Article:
Friday, May 11, 2012

This Week at Amtrak

CP Rail Loco in Thunder Bay ON
CP Rail Loco in Thunder Bay ON (Photo credit: Wikipedia)

From the Untied Rail Passenger Alliance 
This Week at Amtrak; Vol. 9 No. 5

A very heartfelt thanks to all who contributed to this issue.

From the Editors…

So you think you know a thing or two about the railroad business. Oh really?

The “invisible hand” versus “the art of the possible”

It is no secret that railroads, as investment opportunities, have regained a stature not seen since what has been labeled as “the gilded age.” With such attention, however, comes great responsibility. Since about the most recent turn of the century, there remain seven major railroads in North America: Union Pacific, BNSF Railway, Norfolk Southern, CSX, Kansas City Southern, Canadian National and Canadian Pacific. It is also no secret that the Canadian Pacific is perceived as the weakest of the seven. Although one of the smaller roads, it still boasts a market cap of $13.2 billion and an enterprise value of $17.7 billion.

For those of us with our boots on the ground, there have long been signs of increasing trouble at CP. Now the trouble is in the top office. In late October, 2011, Pershing Square Capital Management, an activist hedge fund based in New York City, announced it had acquired a 12.2 percent stake in CP. Between then and now, the stakes have only risen to a current 14.2 percent, and the relationship between Pershing Square and the CP board has become bloody.

Contrary to your statement in the letter that we “acknowledge” that we have no plan to improve Canadian Pacific’s operating performance, we do have a plan, and we have made that plan clear both in our initial meeting and in subsequent communications with you. Our plan is to transform Canadian Pacific from the worst performing railroad in North America into one of the best by effectuating a cultural and operational transformation of Canadian Pacific which begins with a new leader. – Excerpt from January 3, 2012 letter from Pershing Square’s William Ackman to CP chairman John Cleghorn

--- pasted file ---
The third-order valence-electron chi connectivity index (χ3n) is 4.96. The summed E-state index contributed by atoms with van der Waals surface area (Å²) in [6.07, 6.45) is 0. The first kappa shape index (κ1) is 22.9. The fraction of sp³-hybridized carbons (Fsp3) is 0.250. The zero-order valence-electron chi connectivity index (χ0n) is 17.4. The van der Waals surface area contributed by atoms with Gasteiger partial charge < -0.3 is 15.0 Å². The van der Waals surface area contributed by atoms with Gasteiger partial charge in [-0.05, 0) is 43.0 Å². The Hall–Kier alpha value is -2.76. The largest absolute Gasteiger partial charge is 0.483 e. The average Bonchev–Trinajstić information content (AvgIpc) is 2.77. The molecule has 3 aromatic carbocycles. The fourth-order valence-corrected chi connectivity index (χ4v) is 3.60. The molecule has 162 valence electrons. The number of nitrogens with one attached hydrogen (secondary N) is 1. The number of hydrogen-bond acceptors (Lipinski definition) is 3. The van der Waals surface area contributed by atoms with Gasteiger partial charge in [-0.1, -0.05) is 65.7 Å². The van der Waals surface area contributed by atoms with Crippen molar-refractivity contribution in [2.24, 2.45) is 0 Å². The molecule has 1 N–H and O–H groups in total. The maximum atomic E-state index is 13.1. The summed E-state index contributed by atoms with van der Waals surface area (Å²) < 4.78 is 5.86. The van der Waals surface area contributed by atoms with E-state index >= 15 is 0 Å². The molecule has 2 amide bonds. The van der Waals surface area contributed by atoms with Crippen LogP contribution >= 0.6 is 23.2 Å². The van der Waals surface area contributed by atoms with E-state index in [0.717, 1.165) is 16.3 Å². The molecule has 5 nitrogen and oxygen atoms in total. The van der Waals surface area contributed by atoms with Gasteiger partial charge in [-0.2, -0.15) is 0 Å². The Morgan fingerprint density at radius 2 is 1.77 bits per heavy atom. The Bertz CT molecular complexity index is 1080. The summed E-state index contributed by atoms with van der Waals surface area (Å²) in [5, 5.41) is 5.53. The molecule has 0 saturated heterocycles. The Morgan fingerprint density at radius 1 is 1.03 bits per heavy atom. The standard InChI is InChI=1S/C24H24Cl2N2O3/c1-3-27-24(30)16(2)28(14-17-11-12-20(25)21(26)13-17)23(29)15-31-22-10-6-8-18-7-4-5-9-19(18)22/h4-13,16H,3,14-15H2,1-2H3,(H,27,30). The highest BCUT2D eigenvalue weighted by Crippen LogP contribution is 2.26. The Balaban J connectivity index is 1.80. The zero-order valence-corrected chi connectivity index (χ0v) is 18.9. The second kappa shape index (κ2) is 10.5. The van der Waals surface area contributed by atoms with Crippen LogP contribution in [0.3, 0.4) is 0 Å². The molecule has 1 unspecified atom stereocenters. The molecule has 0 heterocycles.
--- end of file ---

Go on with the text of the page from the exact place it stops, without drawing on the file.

Pershing Square is now promoting to shareholders a slate of seven alternative directors as part of its CP turnaround strategy. Two of these are significant: Stephen Tobias and E. Hunter Harrison.

For most, these names may not ring a bell; but for railroaders, these men are superstars. Both of them are past recipients of the Railway Age Railroader of the Year award: Tobias, as Norfolk Southern Chief Operating Officer and later Vice Chairman; Harrison, as President and Chief Executive Officer of CP-rival Canadian National. Tobias was a lifelong employee of NS and its predecessors, starting in 1969 as a junior engineer. He worked his way through the ranks over the next four decades until being named Vice Chairman and Chief Operating Officer in 1998. He retired from NS in 2009. Harrison’s work history is not as straightforward. He started in1964 with the St. Louis-San Francisco Railway, which later became part of the Burlington Northern. Later, he would be President of the Illinois Central which was acquired by Canadian National in 1998. He retired at the end of 2009 as CEO. It is anticipated that Harrison would reprise that role at CP if Pershing Square’s seven alternative directors are elected by the stockholders. One slight problem: That job is currently held by Fred Green.

The past six months have seen quite the flurry of activity at CP’s headquarters in Calgary, Alberta. Press releases, video streams of meetings and letters to stockholders have literally flowed unabated in preparation for the annual stockholders meeting set for May 17. A letter to the shareholders dated March 7, 2012 sets the company’s tone:

CP’s management team is aggressively and successfully executing on the Company’s Multi-Year Plan and has the full support of the Board of Directors. Your Board and management team firmly believe the CP’s string, established relationships with customers will continue to create significant value for shareholders. Strong and profitable customer relationships are essential to maintaining and expanding the volume growth that underpins CP’s Multi-Year Plan to increase earnings per share, drive down the railroad’s operating ratio and deliver greater shareholder value. The Board believes that Pershing Square’s demand that the Company replace its CEO, Fred Green, with Hunter Harrison would put at severe risk the significant forward momentum the Company is making on the Multi-Year plan.

Interestingly, CP developed and released its “Multi-Year Plan” in January; two months after Pershing Square had announced its investment.